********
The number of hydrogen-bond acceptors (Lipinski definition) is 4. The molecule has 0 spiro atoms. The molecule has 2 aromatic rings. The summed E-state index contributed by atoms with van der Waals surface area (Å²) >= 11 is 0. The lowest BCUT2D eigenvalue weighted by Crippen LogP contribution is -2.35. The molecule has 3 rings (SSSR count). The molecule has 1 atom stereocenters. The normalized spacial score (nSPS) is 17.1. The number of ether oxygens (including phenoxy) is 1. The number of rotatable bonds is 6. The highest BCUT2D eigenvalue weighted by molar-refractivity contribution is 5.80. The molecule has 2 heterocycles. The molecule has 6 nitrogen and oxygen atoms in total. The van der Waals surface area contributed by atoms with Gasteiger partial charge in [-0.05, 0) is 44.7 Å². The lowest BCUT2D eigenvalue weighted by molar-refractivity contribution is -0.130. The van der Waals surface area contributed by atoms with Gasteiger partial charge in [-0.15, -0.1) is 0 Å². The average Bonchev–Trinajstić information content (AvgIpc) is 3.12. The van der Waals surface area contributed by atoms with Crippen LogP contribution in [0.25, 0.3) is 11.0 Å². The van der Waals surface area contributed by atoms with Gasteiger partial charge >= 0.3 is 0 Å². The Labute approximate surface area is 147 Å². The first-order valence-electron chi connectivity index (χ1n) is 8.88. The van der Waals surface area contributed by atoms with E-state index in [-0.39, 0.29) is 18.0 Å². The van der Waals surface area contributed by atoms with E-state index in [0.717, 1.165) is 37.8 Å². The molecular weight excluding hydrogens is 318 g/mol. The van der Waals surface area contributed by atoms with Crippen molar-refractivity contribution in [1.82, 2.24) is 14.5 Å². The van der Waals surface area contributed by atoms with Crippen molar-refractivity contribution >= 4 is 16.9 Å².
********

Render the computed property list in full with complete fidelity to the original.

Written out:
The number of hydrogen-bond acceptors (Lipinski definition) is 4. The molecule has 0 spiro atoms. The molecule has 2 aromatic rings. The summed E-state index contributed by atoms with van der Waals surface area (Å²) >= 11 is 0. The lowest BCUT2D eigenvalue weighted by Crippen LogP contribution is -2.35. The molecule has 3 rings (SSSR count). The molecule has 1 atom stereocenters. The normalized spacial score (nSPS) is 17.1. The number of ether oxygens (including phenoxy) is 1. The number of rotatable bonds is 6. The highest BCUT2D eigenvalue weighted by molar-refractivity contribution is 5.80. The molecule has 2 heterocycles. The molecule has 6 nitrogen and oxygen atoms in total. The van der Waals surface area contributed by atoms with Gasteiger partial charge in [-0.05, 0) is 44.7 Å². The lowest BCUT2D eigenvalue weighted by molar-refractivity contribution is -0.130. The van der Waals surface area contributed by atoms with Gasteiger partial charge in [-0.15, -0.1) is 0 Å². The average Bonchev–Trinajstić information content (AvgIpc) is 3.12. The van der Waals surface area contributed by atoms with Crippen LogP contribution in [0.25, 0.3) is 11.0 Å². The van der Waals surface area contributed by atoms with Gasteiger partial charge >= 0.3 is 0 Å². The Labute approximate surface area is 147 Å². The first-order valence-electron chi connectivity index (χ1n) is 8.88. The van der Waals surface area contributed by atoms with E-state index in [-0.39, 0.29) is 18.0 Å². The van der Waals surface area contributed by atoms with E-state index in [0.717, 1.165) is 37.8 Å². The molecular weight excluding hydrogens is 318 g/mol. The van der Waals surface area contributed by atoms with Crippen molar-refractivity contribution in [1.82, 2.24) is 14.5 Å². The van der Waals surface area contributed by atoms with Crippen molar-refractivity contribution >= 4 is 16.9 Å².